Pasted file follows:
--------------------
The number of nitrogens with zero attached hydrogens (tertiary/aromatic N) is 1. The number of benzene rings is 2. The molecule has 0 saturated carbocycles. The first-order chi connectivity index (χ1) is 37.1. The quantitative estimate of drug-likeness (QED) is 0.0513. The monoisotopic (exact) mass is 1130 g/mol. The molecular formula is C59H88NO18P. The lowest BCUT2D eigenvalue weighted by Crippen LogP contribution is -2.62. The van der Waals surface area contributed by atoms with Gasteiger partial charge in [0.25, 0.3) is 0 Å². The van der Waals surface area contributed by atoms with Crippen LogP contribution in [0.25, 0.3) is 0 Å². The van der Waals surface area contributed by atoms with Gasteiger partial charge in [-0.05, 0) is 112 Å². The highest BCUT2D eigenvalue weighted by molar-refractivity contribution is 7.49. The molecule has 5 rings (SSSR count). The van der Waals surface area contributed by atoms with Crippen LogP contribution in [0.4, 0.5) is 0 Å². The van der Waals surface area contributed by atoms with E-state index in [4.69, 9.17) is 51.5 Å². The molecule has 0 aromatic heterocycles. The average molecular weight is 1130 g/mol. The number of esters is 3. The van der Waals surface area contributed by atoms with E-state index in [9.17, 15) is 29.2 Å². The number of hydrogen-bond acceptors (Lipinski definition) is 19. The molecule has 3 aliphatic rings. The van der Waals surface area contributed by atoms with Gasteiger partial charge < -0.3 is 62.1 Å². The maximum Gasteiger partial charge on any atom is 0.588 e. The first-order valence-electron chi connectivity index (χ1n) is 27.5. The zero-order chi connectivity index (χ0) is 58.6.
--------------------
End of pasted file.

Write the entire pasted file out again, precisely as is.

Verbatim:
The number of nitrogens with zero attached hydrogens (tertiary/aromatic N) is 1. The number of benzene rings is 2. The molecule has 0 saturated carbocycles. The first-order chi connectivity index (χ1) is 37.1. The quantitative estimate of drug-likeness (QED) is 0.0513. The monoisotopic (exact) mass is 1130 g/mol. The molecular formula is C59H88NO18P. The lowest BCUT2D eigenvalue weighted by Crippen LogP contribution is -2.62. The van der Waals surface area contributed by atoms with Gasteiger partial charge in [0.25, 0.3) is 0 Å². The van der Waals surface area contributed by atoms with Crippen LogP contribution in [0.25, 0.3) is 0 Å². The van der Waals surface area contributed by atoms with Gasteiger partial charge in [-0.05, 0) is 112 Å². The highest BCUT2D eigenvalue weighted by molar-refractivity contribution is 7.49. The molecule has 5 rings (SSSR count). The van der Waals surface area contributed by atoms with Crippen LogP contribution in [0.4, 0.5) is 0 Å². The van der Waals surface area contributed by atoms with E-state index in [4.69, 9.17) is 51.5 Å². The molecule has 0 aromatic heterocycles. The average molecular weight is 1130 g/mol. The number of esters is 3. The van der Waals surface area contributed by atoms with E-state index in [9.17, 15) is 29.2 Å². The number of hydrogen-bond acceptors (Lipinski definition) is 19. The molecule has 3 aliphatic rings. The van der Waals surface area contributed by atoms with Gasteiger partial charge < -0.3 is 62.1 Å². The maximum Gasteiger partial charge on any atom is 0.588 e. The first-order valence-electron chi connectivity index (χ1n) is 27.5. The zero-order chi connectivity index (χ0) is 58.6.